Having dabbled in wheelchair racing and swimming, Danial Bawthan, 23, has found his soulmate sport: wheelchair rugby. Established in Singapore in August 2016, the current team of 12 members is led by captain Richard Kuppusamy.
Previously known as ‘murderball’, wheelchair rugby was started in 1977 by quadriplegic athletes in Canada, looking for an alternative to wheelchair basketball for players without the strength to shoot a basketball. Danial, who at the age of four was diagnosed with muscular dystrophy – a hereditary condition where muscles degenerate over time – started playing when the sport was set up last year in Singapore. As players need to have loss of function in both upper or lower limbs, their conditions can range from hereditary ones like spina bifida to acquired ones like spinal cord injury.
“The aches and bruises you get,” said Danial, on the biggest physical challenge of the rugged sport.
“It's a rough game, so you’ve got to be rougher.”
Due to the constant need for turning and pushing on court, he often ends training with a sore back and aching triceps.
To mitigate the physical trials of the sport, Danial makes sure he maintains his fitness outside of training. “I take good care of my body, I eat well, I work out in the gym and do cardio at the park connectors every week. Staying [in an] optimum [condition] for the team is crucial. I want to be able to contribute greatly on court.”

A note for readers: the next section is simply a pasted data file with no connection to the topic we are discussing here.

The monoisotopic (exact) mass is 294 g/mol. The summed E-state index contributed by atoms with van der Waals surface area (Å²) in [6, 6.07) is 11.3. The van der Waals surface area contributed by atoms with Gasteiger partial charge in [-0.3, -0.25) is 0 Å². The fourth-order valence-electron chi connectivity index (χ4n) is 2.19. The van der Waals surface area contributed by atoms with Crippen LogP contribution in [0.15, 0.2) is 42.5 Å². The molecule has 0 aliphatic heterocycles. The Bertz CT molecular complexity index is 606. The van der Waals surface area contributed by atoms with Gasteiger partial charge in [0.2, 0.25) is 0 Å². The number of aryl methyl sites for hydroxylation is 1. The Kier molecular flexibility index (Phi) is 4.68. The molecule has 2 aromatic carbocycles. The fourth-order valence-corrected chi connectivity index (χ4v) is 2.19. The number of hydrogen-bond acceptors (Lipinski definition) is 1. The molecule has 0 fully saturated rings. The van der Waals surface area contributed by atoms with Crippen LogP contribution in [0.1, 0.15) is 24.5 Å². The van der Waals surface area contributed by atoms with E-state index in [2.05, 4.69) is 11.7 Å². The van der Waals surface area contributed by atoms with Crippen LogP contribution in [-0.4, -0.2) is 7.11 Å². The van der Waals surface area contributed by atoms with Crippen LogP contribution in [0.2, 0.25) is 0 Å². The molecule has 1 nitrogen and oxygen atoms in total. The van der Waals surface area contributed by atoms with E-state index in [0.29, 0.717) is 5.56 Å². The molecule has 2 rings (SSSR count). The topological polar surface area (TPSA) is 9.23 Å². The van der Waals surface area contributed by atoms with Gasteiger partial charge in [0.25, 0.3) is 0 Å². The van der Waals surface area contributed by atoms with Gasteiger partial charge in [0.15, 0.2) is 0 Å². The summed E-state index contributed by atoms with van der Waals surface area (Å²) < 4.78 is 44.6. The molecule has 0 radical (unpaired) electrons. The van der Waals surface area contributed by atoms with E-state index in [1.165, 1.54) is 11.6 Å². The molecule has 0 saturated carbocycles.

Team sports are not just about individual performance, but also cooperation and effective communication between teammates. “My favourite part is forging a strong bond with [my] teammates” he said.
“I feel like I belong there. As much as I need them, they need me too.”
Having represented Singapore in overseas games, the immense sense of pride Danial feels helps to allay the “sheer amount of pressure” of competing. “When you have the flag on your chest, you want the best. Split-second decisions are crucial in deciding the fate of the game, and it’s all about making the right choice.”
Awarded the All Star 1-pointer player award in the 3rd Bali 4s Southeast Asia Wheelchair Rugby Championship in July this year, Danial believes the game is vital for improving his character, too. “I have the tendency to heat up if I feel like we didn't perform like we should have. To be disciplined and professional on and off the court is also something that challenges me [still].”
He credits regular training and competitions for helping him “meet new people”. However, his most cherished aspect of the sport is “representing Singapore”. “It couldn't get any better than that.”
“That sense of pride and love, is the reason for everything.”
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